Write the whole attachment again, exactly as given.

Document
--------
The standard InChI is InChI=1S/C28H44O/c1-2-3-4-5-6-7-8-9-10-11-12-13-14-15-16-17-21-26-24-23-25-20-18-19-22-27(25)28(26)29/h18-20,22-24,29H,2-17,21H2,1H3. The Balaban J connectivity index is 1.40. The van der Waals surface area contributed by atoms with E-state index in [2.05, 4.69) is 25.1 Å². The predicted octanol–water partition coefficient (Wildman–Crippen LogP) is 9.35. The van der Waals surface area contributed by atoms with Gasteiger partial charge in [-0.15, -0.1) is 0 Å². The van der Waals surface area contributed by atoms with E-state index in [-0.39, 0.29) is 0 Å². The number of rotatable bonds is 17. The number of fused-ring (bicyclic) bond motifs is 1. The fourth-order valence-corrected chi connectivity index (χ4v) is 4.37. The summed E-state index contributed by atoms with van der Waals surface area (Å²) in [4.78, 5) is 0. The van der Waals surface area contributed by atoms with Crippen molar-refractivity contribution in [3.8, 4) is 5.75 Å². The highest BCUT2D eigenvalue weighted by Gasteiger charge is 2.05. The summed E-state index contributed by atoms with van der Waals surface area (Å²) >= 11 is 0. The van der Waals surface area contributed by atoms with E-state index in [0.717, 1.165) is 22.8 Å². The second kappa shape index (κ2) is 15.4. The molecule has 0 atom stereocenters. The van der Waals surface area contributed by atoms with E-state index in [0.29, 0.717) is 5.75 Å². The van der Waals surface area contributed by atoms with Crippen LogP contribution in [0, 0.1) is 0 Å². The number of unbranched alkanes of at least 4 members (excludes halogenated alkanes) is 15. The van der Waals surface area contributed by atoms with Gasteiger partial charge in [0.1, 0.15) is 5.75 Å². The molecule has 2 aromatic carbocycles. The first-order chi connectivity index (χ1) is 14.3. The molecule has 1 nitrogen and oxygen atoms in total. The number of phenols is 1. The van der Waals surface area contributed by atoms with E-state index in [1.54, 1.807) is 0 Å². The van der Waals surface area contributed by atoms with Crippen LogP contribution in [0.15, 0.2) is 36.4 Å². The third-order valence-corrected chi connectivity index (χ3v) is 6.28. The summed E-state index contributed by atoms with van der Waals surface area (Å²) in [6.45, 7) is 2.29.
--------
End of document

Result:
The standard InChI is InChI=1S/C28H44O/c1-2-3-4-5-6-7-8-9-10-11-12-13-14-15-16-17-21-26-24-23-25-20-18-19-22-27(25)28(26)29/h18-20,22-24,29H,2-17,21H2,1H3. The Balaban J connectivity index is 1.40. The van der Waals surface area contributed by atoms with E-state index in [2.05, 4.69) is 25.1 Å². The predicted octanol–water partition coefficient (Wildman–Crippen LogP) is 9.35. The van der Waals surface area contributed by atoms with Gasteiger partial charge in [-0.15, -0.1) is 0 Å². The van der Waals surface area contributed by atoms with E-state index in [-0.39, 0.29) is 0 Å². The number of rotatable bonds is 17. The number of fused-ring (bicyclic) bond motifs is 1. The fourth-order valence-corrected chi connectivity index (χ4v) is 4.37. The summed E-state index contributed by atoms with van der Waals surface area (Å²) in [4.78, 5) is 0. The van der Waals surface area contributed by atoms with Crippen molar-refractivity contribution in [3.8, 4) is 5.75 Å². The highest BCUT2D eigenvalue weighted by Gasteiger charge is 2.05. The summed E-state index contributed by atoms with van der Waals surface area (Å²) >= 11 is 0. The van der Waals surface area contributed by atoms with E-state index in [0.717, 1.165) is 22.8 Å². The second kappa shape index (κ2) is 15.4. The molecule has 0 atom stereocenters. The van der Waals surface area contributed by atoms with E-state index in [0.29, 0.717) is 5.75 Å². The van der Waals surface area contributed by atoms with Crippen LogP contribution in [0, 0.1) is 0 Å². The number of unbranched alkanes of at least 4 members (excludes halogenated alkanes) is 15. The van der Waals surface area contributed by atoms with Gasteiger partial charge in [0.1, 0.15) is 5.75 Å². The molecule has 2 aromatic carbocycles. The first-order chi connectivity index (χ1) is 14.3. The molecule has 1 nitrogen and oxygen atoms in total. The number of phenols is 1. The van der Waals surface area contributed by atoms with E-state index in [1.54, 1.807) is 0 Å². The van der Waals surface area contributed by atoms with Crippen LogP contribution in [0.15, 0.2) is 36.4 Å². The third-order valence-corrected chi connectivity index (χ3v) is 6.28. The summed E-state index contributed by atoms with van der Waals surface area (Å²) in [6.45, 7) is 2.29.